Truck drivers get assigned unrealistic deadlines or ambitious schedules that force them to work extra hours to deliver their cargo on time
The trucking company may offer incentives and bonuses that encourage truck drivers to go over their legal hourly limits and lie on their logs
If truck drivers are paid by the load, they might try to deliver as many loads as they can, as fast as they can, working off-the-clock to earn as much as possible
Trucking companies may reward drivers who break the rules over those who don't
Managers may threaten to fire drivers who refuse to break hours of service rules
Companies are responsible for the actions of their workers while they’re performing the duties of their job. That means even if technically the truck driver caused the accident, you can hold their employer responsible for your damages and losses in a lawsuit.
This is good for victims because trucking companies and their insurance companies have much deeper pockets than truck drivers. Not just that, but trucking companies should be held responsible for bad policies that put their employees and the public at risk.
Proving Hours of Service Violations in a Truck Accident
For victims of trucking accidents and their families, holding the trucking company responsible for the harm they’ve suffered can help you move forward with your life. To do this, you’ll need proof.
Going up against a large trucking company may be intimidating, especially if they operate across state lines. But this is where an experienced personal injury lawyer comes in.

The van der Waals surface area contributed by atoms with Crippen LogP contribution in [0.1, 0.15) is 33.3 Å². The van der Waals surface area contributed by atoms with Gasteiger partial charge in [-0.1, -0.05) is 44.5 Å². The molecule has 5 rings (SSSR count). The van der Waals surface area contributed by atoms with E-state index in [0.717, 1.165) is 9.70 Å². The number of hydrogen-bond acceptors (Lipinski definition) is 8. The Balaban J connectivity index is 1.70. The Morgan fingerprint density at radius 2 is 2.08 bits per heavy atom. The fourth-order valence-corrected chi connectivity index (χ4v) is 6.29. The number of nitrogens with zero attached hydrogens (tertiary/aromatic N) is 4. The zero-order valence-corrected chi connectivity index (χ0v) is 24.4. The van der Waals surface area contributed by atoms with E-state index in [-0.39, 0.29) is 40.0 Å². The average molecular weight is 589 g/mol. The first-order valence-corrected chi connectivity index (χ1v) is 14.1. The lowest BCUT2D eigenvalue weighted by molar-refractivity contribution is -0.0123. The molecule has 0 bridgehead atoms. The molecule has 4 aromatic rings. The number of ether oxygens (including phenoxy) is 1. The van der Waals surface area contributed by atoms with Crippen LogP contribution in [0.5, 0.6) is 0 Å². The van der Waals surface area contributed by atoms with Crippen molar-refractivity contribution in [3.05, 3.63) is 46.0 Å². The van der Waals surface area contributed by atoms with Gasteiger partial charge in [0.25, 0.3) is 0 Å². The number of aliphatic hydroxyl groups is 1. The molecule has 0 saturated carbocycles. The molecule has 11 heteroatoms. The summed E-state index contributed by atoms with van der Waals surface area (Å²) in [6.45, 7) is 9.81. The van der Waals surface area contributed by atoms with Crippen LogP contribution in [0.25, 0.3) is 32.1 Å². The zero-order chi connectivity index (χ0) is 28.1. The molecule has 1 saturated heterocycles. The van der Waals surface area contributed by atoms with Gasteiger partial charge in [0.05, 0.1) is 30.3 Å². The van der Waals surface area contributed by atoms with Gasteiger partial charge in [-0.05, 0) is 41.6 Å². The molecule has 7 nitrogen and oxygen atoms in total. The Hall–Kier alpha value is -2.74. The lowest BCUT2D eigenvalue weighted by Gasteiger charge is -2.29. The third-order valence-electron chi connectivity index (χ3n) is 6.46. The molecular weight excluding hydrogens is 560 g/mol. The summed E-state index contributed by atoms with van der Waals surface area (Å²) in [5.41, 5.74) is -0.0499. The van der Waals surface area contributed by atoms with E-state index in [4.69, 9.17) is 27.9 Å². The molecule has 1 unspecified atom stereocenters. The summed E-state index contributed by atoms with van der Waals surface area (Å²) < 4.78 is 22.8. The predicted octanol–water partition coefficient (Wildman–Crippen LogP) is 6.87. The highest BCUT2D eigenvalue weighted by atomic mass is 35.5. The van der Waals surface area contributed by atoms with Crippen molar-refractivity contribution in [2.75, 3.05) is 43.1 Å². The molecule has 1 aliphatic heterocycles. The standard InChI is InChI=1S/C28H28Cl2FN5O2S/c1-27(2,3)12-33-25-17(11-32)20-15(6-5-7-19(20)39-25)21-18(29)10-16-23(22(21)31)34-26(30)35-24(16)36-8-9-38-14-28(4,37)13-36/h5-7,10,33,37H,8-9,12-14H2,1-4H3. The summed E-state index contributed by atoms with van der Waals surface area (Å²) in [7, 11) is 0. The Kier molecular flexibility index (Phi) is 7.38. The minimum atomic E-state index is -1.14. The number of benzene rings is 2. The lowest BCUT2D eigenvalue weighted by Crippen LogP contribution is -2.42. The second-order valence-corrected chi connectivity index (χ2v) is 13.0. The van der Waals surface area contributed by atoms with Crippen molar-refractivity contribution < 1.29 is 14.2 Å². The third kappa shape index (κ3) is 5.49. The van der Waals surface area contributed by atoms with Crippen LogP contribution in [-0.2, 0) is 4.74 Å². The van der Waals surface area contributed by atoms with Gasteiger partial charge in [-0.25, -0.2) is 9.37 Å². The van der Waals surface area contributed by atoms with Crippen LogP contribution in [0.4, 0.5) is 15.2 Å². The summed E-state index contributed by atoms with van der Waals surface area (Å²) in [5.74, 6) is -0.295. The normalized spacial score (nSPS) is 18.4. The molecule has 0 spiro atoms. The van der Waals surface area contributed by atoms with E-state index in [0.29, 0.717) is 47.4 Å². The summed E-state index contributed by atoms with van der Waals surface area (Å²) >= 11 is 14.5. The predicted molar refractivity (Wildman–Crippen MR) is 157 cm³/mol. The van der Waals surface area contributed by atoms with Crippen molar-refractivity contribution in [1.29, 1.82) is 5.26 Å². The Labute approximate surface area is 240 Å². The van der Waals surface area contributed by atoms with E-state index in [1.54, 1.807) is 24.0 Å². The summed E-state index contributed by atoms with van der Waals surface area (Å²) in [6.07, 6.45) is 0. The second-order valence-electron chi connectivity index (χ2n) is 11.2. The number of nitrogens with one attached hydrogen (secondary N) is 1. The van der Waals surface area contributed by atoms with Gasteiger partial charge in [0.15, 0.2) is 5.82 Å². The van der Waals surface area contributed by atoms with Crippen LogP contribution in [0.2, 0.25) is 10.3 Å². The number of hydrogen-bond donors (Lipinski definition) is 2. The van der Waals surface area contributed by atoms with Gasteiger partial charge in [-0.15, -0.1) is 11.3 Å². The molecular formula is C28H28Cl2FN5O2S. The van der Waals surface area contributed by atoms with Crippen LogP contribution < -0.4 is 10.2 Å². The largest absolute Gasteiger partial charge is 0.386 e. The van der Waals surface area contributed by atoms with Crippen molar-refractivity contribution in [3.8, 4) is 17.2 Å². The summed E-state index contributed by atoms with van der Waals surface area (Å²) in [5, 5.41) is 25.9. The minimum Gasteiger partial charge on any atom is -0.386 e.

Your attorney can help you build the strongest possible case in your favor by:
Examining driver's logs for violations, inaccuracies, or even falsified records
Checking electronic records from inside the “black boxes” of truck cabs, which are much more difficult to fake, and comparing them to the driver’s logs
Cross-referencing cell phone location data and internet activity to determine whether drivers were actually resting or working during the reported periods
Tracking truck GPS logs to reveal the vehicle’s speed and location
By showing that a trucking company violated hours of service rules, you could prove that the operation was negligent and responsible for the fallout.
Although nothing can undo the crash, a lawsuit can get you financial compensation to make up for your medical expenses, lost income, pain, and suffering, and other losses like property damage. And while nothing can make up for the loss of a loved one, a wrongful death claim could hold the responsible party accountable. If the trucking company behaved especially badly, you may even recover punitive damages to punish them for their harmful policies.
You may experience some pushback when it comes to gathering evidence. But an experienced truck accident lawyer knows exactly what to look for and how to get it in order to build the best possible case based on the facts of your unique situation. The only way to know for sure if you have a case is to talk to a personal injury lawyer today about your accident.